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DM: dark matter; OM: ordinary matter

I know that DM has a distribution which is mostly concentrated in the center of galaxies. This was mainly deduced by accounting for gravitational effects on the motion of galaxies which weren't due to any visible matter.

1) a: What property of DM which isn't present in OM caused it to clump up at the center of galaxies and cause this in-homogeneous distribution of dark and ordinary matter?

b) Is it because DM interacts with itself so weakly compared to OM that allows it to clump up whereas ordinary matter would start repelling itself ? (This would imply that the average density of DM in its clumps would be much higher than that of OM in a galaxy because otherwise even OM would be able to do it.)

2) Also, if interacts so weakly with OM does ordinary matter pass freely through the clumps? Can we study the interactions between OM and DM from objects that have passed through the clumps a long time ago and that are now much nearer to us?

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  • $\begingroup$ Why not use SM for "ordinary matter"? Stands for "Standard Model", which describes the kind of particles ordinary matter is made of... $\endgroup$ – Demosthene May 15 '17 at 13:41
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  1. Both of them collapse into clumps, the difference between the two processes lies in the inability of DM to interact with radiation. To picture this, imagine a spherical shell of dark matter collapsing under the gravitational influence of a seed galaxy at the center, and separately a shell of baryonic matter. The later interacts with light, and consequently will feel the radiation pressure coming from the center of the galaxy, which will stop the collapse. DM on the other hand does not posses this ability and keeps collapsing.

    Because of this, DM structures collapses first at the early stages of galaxy formation. After a DM clump is formed, its gravitational pull can attract baryons and form the visible part of the galaxy. This argument is at the core of the currently accepted model of galaxy formation (Frenk et al. 1988)

  2. Interaction indeed plays a crucial role during galaxy formation. In a sense, the collisionless nature of DM certainly affects the way galaxies are assembled. But you are right, the central density of DM clumps is higher than the it is for baryons. As a matter of fact, there's a famously successful model for describing the radial density profile of DM halos (NFW 1997) which predicts

    $$ \rho_{\rm DM}(r) = \frac{\rho_0}{(r/r_s)(1 + r/r_s)^2} $$

    You can immediately see that the density grows without limits when $r\to 0$. This brings other issues into the table, but at a first approach it is a good model. The density of baryons (OM), on the other hand does not follow this behavior, and in general can be described with something like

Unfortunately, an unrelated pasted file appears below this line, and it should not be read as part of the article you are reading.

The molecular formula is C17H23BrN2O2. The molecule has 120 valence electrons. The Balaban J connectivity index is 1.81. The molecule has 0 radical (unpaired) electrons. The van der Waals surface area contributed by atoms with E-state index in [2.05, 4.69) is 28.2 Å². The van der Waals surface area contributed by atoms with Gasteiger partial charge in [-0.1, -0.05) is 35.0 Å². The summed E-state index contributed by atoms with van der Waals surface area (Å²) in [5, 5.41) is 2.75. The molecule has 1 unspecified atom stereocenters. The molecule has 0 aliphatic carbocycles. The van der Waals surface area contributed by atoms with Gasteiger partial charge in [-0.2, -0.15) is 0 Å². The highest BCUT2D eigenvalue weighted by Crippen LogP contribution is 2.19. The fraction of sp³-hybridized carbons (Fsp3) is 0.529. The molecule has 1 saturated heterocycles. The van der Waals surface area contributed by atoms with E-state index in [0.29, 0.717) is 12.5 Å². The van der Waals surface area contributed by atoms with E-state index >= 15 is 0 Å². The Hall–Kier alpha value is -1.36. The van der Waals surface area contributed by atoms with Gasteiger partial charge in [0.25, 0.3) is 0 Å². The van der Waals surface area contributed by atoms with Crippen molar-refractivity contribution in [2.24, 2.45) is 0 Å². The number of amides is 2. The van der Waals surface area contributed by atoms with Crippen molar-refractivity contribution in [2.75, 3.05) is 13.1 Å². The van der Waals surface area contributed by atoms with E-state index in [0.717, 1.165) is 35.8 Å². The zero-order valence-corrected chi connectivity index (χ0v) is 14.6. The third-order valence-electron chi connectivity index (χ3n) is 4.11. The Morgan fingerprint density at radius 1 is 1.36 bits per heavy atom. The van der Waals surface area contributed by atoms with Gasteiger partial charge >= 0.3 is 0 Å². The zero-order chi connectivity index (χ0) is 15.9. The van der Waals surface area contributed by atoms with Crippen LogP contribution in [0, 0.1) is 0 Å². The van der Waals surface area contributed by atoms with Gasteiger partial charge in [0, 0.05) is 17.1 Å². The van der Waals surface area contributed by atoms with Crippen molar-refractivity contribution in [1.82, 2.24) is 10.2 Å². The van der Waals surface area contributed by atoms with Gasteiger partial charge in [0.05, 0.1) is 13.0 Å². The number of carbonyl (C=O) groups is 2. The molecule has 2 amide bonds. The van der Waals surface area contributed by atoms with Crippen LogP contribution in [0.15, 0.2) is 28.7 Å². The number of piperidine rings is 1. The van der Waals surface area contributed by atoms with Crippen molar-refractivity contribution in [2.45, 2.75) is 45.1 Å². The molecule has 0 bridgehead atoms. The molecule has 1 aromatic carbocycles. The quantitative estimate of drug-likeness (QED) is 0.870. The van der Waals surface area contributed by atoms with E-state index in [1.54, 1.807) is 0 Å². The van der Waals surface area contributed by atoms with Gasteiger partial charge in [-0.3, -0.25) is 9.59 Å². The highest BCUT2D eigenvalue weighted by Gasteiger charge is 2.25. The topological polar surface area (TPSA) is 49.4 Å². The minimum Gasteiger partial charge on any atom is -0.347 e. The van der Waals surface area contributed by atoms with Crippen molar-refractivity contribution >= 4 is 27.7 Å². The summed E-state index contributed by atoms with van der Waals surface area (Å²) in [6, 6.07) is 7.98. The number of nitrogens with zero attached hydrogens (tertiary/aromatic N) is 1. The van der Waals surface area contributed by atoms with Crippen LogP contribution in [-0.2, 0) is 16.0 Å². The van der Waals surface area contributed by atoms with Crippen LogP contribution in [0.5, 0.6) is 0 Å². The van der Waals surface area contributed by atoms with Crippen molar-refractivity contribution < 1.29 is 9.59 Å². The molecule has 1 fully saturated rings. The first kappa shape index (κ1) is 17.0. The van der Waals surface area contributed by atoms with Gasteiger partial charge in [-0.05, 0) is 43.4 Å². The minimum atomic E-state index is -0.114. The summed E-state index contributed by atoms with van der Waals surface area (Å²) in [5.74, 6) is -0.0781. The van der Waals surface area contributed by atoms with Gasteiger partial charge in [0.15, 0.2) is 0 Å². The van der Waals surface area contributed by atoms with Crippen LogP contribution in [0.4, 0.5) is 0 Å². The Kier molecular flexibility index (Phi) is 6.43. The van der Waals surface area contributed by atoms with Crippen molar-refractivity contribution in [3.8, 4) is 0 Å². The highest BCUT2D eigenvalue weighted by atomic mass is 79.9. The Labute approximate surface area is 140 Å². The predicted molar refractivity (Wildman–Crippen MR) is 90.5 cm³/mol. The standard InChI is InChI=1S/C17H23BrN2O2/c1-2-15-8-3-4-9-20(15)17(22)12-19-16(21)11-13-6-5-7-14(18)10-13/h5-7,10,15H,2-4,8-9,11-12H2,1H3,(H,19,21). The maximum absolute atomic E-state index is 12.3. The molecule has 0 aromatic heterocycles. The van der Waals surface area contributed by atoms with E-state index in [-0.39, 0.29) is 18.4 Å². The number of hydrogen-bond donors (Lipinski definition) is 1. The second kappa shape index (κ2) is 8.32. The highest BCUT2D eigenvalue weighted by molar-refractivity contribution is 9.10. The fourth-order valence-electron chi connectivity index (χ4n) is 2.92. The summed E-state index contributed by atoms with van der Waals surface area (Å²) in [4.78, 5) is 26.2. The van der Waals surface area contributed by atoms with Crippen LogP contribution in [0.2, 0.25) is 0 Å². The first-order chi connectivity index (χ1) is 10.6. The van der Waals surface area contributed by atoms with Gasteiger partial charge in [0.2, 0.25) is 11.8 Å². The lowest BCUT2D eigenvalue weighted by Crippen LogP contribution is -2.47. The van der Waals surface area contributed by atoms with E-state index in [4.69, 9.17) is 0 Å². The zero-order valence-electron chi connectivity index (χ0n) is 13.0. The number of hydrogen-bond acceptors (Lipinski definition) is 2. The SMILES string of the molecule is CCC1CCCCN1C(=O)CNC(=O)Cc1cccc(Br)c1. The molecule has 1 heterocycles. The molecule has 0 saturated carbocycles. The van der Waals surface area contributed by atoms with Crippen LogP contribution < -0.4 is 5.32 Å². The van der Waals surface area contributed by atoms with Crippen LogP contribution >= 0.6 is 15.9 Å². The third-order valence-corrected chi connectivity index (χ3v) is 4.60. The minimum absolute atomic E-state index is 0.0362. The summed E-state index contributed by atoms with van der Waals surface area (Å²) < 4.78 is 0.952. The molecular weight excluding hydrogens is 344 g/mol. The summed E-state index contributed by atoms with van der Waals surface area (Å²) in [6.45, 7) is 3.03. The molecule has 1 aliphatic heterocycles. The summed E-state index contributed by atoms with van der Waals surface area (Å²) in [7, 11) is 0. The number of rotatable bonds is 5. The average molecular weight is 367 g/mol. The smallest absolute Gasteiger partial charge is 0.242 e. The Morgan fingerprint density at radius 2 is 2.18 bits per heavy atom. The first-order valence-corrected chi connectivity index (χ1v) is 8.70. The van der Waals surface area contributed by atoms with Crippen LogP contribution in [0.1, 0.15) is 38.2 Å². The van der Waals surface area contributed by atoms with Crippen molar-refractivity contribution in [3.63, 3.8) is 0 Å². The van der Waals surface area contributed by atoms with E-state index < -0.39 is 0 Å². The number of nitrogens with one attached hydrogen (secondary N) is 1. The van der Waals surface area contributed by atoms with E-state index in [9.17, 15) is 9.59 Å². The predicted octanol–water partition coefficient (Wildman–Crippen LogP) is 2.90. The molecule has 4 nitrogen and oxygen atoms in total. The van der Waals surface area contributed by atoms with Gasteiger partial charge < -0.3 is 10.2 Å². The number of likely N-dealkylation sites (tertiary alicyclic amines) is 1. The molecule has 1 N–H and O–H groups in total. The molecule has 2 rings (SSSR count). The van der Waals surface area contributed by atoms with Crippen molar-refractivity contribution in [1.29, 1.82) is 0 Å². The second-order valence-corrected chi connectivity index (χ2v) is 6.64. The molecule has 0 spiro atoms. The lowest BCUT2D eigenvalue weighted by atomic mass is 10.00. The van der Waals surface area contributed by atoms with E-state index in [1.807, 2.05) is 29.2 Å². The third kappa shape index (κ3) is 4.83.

$$ \rho_{\rm bar} \sim \frac{1}{r + r_{c}} $$

  3. Interaction between DM and baryons indeed can be tested. Here's an example, because the fraction of baryons is so low (in dwarf galaxies) you can think of them as tracers of the potential generated by DM. So you can reverse-engineer the orbits of the stars in these galaxies to predict the behavior of DM and the results are really interesting (Battaglia et al. 2008)

    The issue is that the model $\rho_{\rm DM}$ above has been under the microscope several times because it allows to constraint the nature of dark matter itself (i.e., how 'weakly' two DM particles interact with each other, aka the cross-section). Using these type of experiments we could in principle discern whether this model is right, and under which conditions. The problem is that this is still a heated debate in the community.

    Yet another example comes from stellar streams. You can think that a clump of dark matter floating around can poke one of these streams and make noticeable scars on them. By looking with high precision instruments to streams we could for instance conclude on the number of DM clumps in the Milky Way, their distribution, velocity, $\ldots$ all of these, extremely useful quantities when identifying the nature of DM (Sanderson et al. 2016)

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  • $\begingroup$ I couldn't understand much from the third reference link, could you explain exactly what interesting results you were referring to in the paper in layman's terms? $\endgroup$ – alex May 15 '17 at 14:19
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    $\begingroup$ @alex I just updated the last part of my answer. Hopefully it makes more sense now $\endgroup$ – caverac May 15 '17 at 15:14
  • $\begingroup$ Ohk I get it now... it's indeed pretty interesting $\endgroup$ – alex May 16 '17 at 7:34

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